"Part Australia, part Texas…that’s the story of The Valery Trails. Their sound, well, it’s going to take you back to classic 90s radio sounds, filled with a solid melody and distorted guitars. The chorus of “you are ok, we are ok,” is catchy too, so you’ll have something to sink your teeth into while you jam this one. Think of bands like REM or maybe a happier Dinosaur Jr and you’ll no right where this group stands. They’ll release their new LP, Chameleon Bones, on August 5th, so look to the end of your summer for this rad release." - Austin Town Hall

"Most of the songs come steeped in toe-tapping melodies and are defined by catchy guitar hooks, as well as Bower’s lived in vocals.

Highlights include the utterly infectious In Your Heart, which combines an instantly head-nodding back-beat with some almost indie guitar hooks that resemble (vaguely) the heyday of the Stone Roses era. Put together with Bower’s gritty, yet hushed vocals, it makes for a potent cocktail.

Hollywoodland has a more laidback, slacker vibe akin to the likes of Psychedelic Furs (circa Pretty in Pink, while Children inflicts the guitar sound with a kooky organ melody that slides in and out playfully.

Waiting drops another of those more alt-rock slacker vibes akin to Dinosaur Jr or Nada Surf and is a great track to just kick back and enjoy on a lazy day, especially instrumentally, but with a vocal that sounds amplified as if sung through a vocoder or something.

Fragment Hanging rocks its way into your subconscious in fine fashion (with more classic riffs), There Is Love blatantly lifts from The Cure’s seminal Close To Me instrumentally (and could almost be a cover until the lyrics take it in a different direction), and Black And White has a beautifully sombre tone to it that, again, takes its cues from The Cure – but some of their more melancholy work. It’s dark but hypnotic.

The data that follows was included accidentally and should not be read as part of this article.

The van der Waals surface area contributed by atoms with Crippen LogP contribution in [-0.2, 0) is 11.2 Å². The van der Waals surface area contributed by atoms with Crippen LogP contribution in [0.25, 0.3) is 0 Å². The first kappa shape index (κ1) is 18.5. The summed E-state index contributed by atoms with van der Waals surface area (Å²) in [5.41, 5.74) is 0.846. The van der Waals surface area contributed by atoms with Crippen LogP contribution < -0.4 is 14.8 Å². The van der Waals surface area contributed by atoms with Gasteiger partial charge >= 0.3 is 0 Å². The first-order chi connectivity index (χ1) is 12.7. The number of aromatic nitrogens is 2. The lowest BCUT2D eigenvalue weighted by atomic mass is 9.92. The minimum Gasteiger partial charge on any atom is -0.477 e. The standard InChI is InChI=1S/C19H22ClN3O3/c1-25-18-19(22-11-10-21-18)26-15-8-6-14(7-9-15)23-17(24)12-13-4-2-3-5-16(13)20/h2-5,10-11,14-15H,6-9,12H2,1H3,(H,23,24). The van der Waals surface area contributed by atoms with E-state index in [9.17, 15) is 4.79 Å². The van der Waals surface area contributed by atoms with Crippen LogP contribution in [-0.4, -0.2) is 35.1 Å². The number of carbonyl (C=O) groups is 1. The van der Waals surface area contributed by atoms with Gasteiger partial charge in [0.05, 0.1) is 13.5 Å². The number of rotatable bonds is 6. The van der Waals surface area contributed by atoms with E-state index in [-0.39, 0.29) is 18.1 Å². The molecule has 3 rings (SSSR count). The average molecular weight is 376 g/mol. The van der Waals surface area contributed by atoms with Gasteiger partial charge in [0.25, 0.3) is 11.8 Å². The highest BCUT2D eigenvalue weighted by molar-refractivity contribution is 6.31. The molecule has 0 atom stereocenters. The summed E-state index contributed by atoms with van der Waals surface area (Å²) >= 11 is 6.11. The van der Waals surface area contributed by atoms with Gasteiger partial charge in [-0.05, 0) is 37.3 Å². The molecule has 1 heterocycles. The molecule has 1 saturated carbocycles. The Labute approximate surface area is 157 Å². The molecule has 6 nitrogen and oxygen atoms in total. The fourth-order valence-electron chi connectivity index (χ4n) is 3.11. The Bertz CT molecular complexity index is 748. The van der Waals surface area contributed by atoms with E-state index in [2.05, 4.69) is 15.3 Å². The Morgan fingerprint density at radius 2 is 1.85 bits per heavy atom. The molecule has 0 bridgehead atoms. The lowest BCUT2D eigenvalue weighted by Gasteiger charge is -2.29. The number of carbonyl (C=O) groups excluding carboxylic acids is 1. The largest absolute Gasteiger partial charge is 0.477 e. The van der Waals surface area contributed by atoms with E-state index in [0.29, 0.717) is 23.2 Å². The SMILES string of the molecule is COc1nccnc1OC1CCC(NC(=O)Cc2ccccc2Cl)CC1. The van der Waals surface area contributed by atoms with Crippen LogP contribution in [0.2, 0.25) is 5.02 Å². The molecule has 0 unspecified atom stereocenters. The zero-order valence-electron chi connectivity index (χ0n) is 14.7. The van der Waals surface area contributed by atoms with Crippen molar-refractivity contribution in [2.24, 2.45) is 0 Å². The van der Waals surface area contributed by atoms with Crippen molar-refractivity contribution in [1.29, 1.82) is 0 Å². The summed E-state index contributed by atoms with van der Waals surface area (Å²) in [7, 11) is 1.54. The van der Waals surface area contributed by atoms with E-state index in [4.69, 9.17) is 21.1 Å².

Put together, this is a mighty fine listen from a band that deserves to find a much wider exposure."

Jack Foley, IndieLondon (April 27, 2014)

Not a Grand Atlantic spin-off by any means, but The Valery Trails is the band/brainchild of singer/songwriter/guitarist Andrew Bower, big brother to Grand Atlantic's Sean Bower.  The Valery Trails is Andrew's outlet for his evocative, gently psychedelic tales of desperation and longing.  I'd previously reviewed the Valery Trails debut album, "Ghosts and Gravity" and as much as I liked it, in truth "Buffalo Speedway" is heads and shoulders above the debut.

Each moment of "Buffalo Speedway" is a journey down some misty road of mood and nuance with something surprising lurking just around each corner.  Andrew has developed leaps and bounds as both a songwriter and guitarist since the debut.  He still maintains his languid vocal style that slowly drags me in like a cloudy dream.  His guitar works shimmers and glistens over the impeccable bass of brother Sean and drummer Dan McNaulty.  Guest vocals by We  All Want To's Skye Staniford are an angelic presence, as on the final cut "Rise and Fall" -- the lilting of her gorgeous voice perfectly complimenting and emoting Andrew's own tones.  She helps to fill in spaces and adds another ethereal layer to the songs.

In addition to the presence of Skye, We All Want to is warmly represented by drummer Dan and vocals and outstanding production for Tim Steward.  Working the dials with The Valery Trails, they combine talents to create an album that is energetic at times and unhurried at others.  Always gorgeous.  Always mesmerizing.

Grand Atlantic is also richly represented her by brother Sean's throbbing bass and keyboards by Morgan Hann.

Simply a gorgeous album from start to finish.  And a special nod has to be given to the title track "Buffalo Speedway" as both the rockingest cut on the album, but also on a personal level as I used to live just off Buffalo Speedway in Houston myself.  If there was ever a street name that begged to be a song title, this is it.  Cheers Andrew.  Well done.

The Ripple Effect